Suspicious Skies

Thursday, April 24, 2008


Hello new parents! Congratulations on your
accomplishment. We can only assume that you are
nervous, excited, and full of questions like “Should I
breast feed?” “What if my baby cries all the time?”
and “How can I most effectively package and develop my
baby’s content for maximum distribution and revenue
generation on the Internet?” Lucky for you, our
company has the answers. To the third question.

Your friends might already have baby blogs, or a
flickr pages. Boring. Your baby can do so much more. A
baby allows you to increase your internet presence
ten-fold, thereby multiplying your opportunities to
create a genuine family brand that will drive
delighted consumers back to your website again and
again to view your particular brand of family

By creating a solid web presence, you’ll also be
helping your baby. By the time your baby enters
elementary school, they’ll have a fan base, a thriving
interactive web site and a marketable personality that
can easily connect with consumers. Remember how you
wanted that jersey only the cool kids had? Well, now
your kid is the cool kid but this time Nike’s paying
you 2% of the revenue based on sales from your site

As you look at your little flesh lump you might think
“but my baby isn’t doing anything particularly
hilarious and doesn’t seem to have a personality yet.”
Trust us: personalities are crafted, not born. You
just need to package your baby. Ask yourself the
following questions:

1. Does my Baby do anything weird when music is on?
2. Does my Baby do something that seems
preternaturally adult?
3. Would I be comfortable letting my baby fall great
4. Be around a scary animal?
5. Bear? Cheetah?

If your baby is dull, take heart: this is not about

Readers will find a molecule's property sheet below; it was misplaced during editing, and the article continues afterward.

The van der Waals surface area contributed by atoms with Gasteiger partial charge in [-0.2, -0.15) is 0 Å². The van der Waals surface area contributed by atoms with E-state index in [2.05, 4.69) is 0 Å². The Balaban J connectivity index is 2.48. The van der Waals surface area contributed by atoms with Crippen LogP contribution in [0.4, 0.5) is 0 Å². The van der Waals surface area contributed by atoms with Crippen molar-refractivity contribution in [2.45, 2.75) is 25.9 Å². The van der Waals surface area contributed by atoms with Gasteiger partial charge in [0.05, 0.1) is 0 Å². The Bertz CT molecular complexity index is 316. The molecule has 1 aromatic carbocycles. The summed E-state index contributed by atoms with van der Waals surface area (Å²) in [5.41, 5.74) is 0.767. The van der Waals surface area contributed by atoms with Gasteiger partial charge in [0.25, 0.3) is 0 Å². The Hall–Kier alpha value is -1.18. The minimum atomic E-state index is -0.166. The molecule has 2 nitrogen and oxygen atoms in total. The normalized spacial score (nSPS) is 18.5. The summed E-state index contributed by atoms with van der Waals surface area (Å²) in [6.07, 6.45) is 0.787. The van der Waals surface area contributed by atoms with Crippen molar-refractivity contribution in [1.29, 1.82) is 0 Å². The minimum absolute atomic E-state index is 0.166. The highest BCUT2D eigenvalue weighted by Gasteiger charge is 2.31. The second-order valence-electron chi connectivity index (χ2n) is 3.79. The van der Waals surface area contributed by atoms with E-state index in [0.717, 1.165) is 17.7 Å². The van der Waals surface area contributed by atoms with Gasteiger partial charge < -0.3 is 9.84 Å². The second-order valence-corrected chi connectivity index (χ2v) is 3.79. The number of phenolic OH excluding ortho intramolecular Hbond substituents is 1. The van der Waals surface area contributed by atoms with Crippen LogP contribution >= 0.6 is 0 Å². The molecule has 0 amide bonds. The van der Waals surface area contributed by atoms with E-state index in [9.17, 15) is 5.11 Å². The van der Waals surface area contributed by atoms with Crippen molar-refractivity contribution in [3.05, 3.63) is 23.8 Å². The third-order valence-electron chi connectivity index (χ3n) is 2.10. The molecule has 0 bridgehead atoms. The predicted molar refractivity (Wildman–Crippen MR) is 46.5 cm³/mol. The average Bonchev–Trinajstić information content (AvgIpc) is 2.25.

what your baby does, but what the web says your baby
is. And you can make your baby do anything. It's a
baby. Here are some sample suggestions:

Baby who you’ve taught to say “NO WAY OSAMA BIN LADEN
and shake finger in a sassy way.

Or give your baby an adjective and let the site’s
content naturally develop from your efforts to apply
that adjective across multiple media platforms. For
instance, EDGY BABY might have a Mohawk. EGDY BABY
posts videos from Lollapalooza or a similar mass
culture event with niche market applications. EDGY
BABY’s photo gallery is full of hilarious pictures of
EDGY BABY asleep next to a well-placed glass of beer.
EDGY BABY swears in his/her blog (which you write
until EDGY BABY is both literate and a foul mouthed
bastard). A collateral benefit of this approach
ensures that by the time that EDGY BABY’s obligatory
nude photos emerge in their teenage years, EDGY
BABY/TEEN is ready to take them to the bank.

In terms of unique site visitors, product links,
subscribers and onsite ads, your baby’s content is one
of the greatest gifts you can give yourself. Get that
web presence rolling, and then we’ll talk reality tv,
book deals, you name it. Remember - in five years, if
you're not a product, you're not a person.

Sarah As Cell Phone

If you haven't watched "Texting Your Way To Love," this is my character.

Ocean Fun

A still shot from a game of, "Can You Beat the Ocean By Running Fast?" Chuck and I played last weekend. The answer is no. The ocean got us wet and the ocean also made our legs burn like fire.

Thursday, April 17, 2008


is Current's animated satire/comedy show. The guys over there were kind enough to invite me to voice the character of "Sarah" in this week's episode. So, check out

Texting Your Way to Love

Monday, April 14, 2008

Suspicious Skies

This essay will appear in a different more exciting format! Coming soon!

Monday, April 07, 2008

Making an Impression

Hi there. Below is my impressions reel.

Friday, April 04, 2008

Chicago Sketchfest

I went back in January to make a short "pod" on Sketchfest. Now it is done! Hooray.

Sketchfest Pod

I "produced" it so I was not on camera. I was just around the camera, having libations.